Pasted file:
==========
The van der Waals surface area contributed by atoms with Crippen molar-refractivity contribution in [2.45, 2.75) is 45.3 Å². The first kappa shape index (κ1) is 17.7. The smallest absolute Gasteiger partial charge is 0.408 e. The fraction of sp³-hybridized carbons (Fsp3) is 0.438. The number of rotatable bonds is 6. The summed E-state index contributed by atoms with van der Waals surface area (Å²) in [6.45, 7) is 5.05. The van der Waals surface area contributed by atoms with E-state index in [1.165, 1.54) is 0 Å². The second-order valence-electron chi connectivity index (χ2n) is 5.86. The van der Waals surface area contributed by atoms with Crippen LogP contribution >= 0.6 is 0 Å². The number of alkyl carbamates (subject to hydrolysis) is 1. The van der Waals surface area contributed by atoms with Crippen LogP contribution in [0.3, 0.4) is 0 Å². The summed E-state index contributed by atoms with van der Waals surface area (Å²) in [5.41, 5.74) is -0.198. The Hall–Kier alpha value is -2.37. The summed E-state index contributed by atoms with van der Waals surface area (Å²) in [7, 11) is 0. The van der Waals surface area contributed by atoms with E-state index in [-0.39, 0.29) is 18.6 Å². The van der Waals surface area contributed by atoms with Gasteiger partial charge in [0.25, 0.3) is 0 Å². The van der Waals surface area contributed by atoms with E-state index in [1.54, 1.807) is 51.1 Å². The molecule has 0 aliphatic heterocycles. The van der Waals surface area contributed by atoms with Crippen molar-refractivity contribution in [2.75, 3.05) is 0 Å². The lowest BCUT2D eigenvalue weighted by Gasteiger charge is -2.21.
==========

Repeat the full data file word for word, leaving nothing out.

The van der Waals surface area contributed by atoms with Crippen molar-refractivity contribution in [2.45, 2.75) is 45.3 Å². The first kappa shape index (κ1) is 17.7. The smallest absolute Gasteiger partial charge is 0.408 e. The fraction of sp³-hybridized carbons (Fsp3) is 0.438. The number of rotatable bonds is 6. The summed E-state index contributed by atoms with van der Waals surface area (Å²) in [6.45, 7) is 5.05. The van der Waals surface area contributed by atoms with E-state index in [1.165, 1.54) is 0 Å². The second-order valence-electron chi connectivity index (χ2n) is 5.86. The van der Waals surface area contributed by atoms with Crippen LogP contribution >= 0.6 is 0 Å². The number of alkyl carbamates (subject to hydrolysis) is 1. The van der Waals surface area contributed by atoms with Crippen LogP contribution in [0.3, 0.4) is 0 Å². The summed E-state index contributed by atoms with van der Waals surface area (Å²) in [5.41, 5.74) is -0.198. The Hall–Kier alpha value is -2.37. The summed E-state index contributed by atoms with van der Waals surface area (Å²) in [7, 11) is 0. The van der Waals surface area contributed by atoms with E-state index in [-0.39, 0.29) is 18.6 Å². The van der Waals surface area contributed by atoms with Gasteiger partial charge in [0.25, 0.3) is 0 Å². The van der Waals surface area contributed by atoms with E-state index in [1.54, 1.807) is 51.1 Å². The molecule has 0 aliphatic heterocycles. The van der Waals surface area contributed by atoms with Crippen molar-refractivity contribution in [2.75, 3.05) is 0 Å². The lowest BCUT2D eigenvalue weighted by Gasteiger charge is -2.21.